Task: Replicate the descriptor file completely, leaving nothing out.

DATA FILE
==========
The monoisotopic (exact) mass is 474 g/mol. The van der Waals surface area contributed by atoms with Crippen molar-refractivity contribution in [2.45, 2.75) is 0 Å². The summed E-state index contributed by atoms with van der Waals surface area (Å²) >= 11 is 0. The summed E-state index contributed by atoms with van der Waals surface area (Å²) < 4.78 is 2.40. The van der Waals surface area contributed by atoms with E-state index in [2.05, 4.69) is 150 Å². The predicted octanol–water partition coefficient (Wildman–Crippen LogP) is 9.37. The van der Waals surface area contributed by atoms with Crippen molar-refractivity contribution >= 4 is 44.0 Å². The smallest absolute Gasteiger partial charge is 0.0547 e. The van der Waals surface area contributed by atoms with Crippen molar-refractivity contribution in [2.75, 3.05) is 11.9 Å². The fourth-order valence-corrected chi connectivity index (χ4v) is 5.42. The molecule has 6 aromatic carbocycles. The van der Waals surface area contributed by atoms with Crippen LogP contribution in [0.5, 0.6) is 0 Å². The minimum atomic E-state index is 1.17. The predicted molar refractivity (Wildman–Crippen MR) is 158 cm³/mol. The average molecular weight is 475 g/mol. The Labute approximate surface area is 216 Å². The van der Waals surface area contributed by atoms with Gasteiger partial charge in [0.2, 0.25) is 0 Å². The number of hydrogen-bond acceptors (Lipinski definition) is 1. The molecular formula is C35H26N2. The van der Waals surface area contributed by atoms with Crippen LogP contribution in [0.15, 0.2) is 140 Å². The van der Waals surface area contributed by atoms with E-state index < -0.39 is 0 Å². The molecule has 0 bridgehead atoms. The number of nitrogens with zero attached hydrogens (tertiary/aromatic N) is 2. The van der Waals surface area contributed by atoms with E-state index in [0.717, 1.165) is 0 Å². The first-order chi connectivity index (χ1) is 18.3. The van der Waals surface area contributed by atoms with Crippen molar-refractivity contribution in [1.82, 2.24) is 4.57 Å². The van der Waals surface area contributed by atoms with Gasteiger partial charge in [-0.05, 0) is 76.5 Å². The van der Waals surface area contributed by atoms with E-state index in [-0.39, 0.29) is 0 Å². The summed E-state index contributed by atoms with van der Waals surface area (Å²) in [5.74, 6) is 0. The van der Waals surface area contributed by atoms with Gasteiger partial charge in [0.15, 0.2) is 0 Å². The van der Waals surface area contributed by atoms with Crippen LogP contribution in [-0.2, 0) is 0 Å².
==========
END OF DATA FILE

The monoisotopic (exact) mass is 474 g/mol. The van der Waals surface area contributed by atoms with Crippen molar-refractivity contribution in [2.45, 2.75) is 0 Å². The summed E-state index contributed by atoms with van der Waals surface area (Å²) >= 11 is 0. The summed E-state index contributed by atoms with van der Waals surface area (Å²) < 4.78 is 2.40. The van der Waals surface area contributed by atoms with E-state index in [2.05, 4.69) is 150 Å². The predicted octanol–water partition coefficient (Wildman–Crippen LogP) is 9.37. The van der Waals surface area contributed by atoms with Crippen molar-refractivity contribution >= 4 is 44.0 Å². The smallest absolute Gasteiger partial charge is 0.0547 e. The van der Waals surface area contributed by atoms with Crippen molar-refractivity contribution in [2.75, 3.05) is 11.9 Å². The fourth-order valence-corrected chi connectivity index (χ4v) is 5.42. The molecule has 6 aromatic carbocycles. The van der Waals surface area contributed by atoms with Crippen LogP contribution in [0.5, 0.6) is 0 Å². The minimum atomic E-state index is 1.17. The predicted molar refractivity (Wildman–Crippen MR) is 158 cm³/mol. The average molecular weight is 475 g/mol. The Labute approximate surface area is 216 Å². The van der Waals surface area contributed by atoms with Gasteiger partial charge in [0.2, 0.25) is 0 Å². The number of hydrogen-bond acceptors (Lipinski definition) is 1. The molecular formula is C35H26N2. The van der Waals surface area contributed by atoms with Crippen LogP contribution in [0.15, 0.2) is 140 Å². The van der Waals surface area contributed by atoms with E-state index < -0.39 is 0 Å². The molecule has 0 bridgehead atoms. The number of nitrogens with zero attached hydrogens (tertiary/aromatic N) is 2. The van der Waals surface area contributed by atoms with E-state index in [0.717, 1.165) is 0 Å². The first-order chi connectivity index (χ1) is 18.3. The van der Waals surface area contributed by atoms with Crippen molar-refractivity contribution in [1.82, 2.24) is 4.57 Å². The van der Waals surface area contributed by atoms with Gasteiger partial charge in [-0.05, 0) is 76.5 Å². The van der Waals surface area contributed by atoms with E-state index in [-0.39, 0.29) is 0 Å². The summed E-state index contributed by atoms with van der Waals surface area (Å²) in [5.74, 6) is 0. The van der Waals surface area contributed by atoms with Gasteiger partial charge in [0.15, 0.2) is 0 Å². The van der Waals surface area contributed by atoms with Crippen LogP contribution in [-0.2, 0) is 0 Å².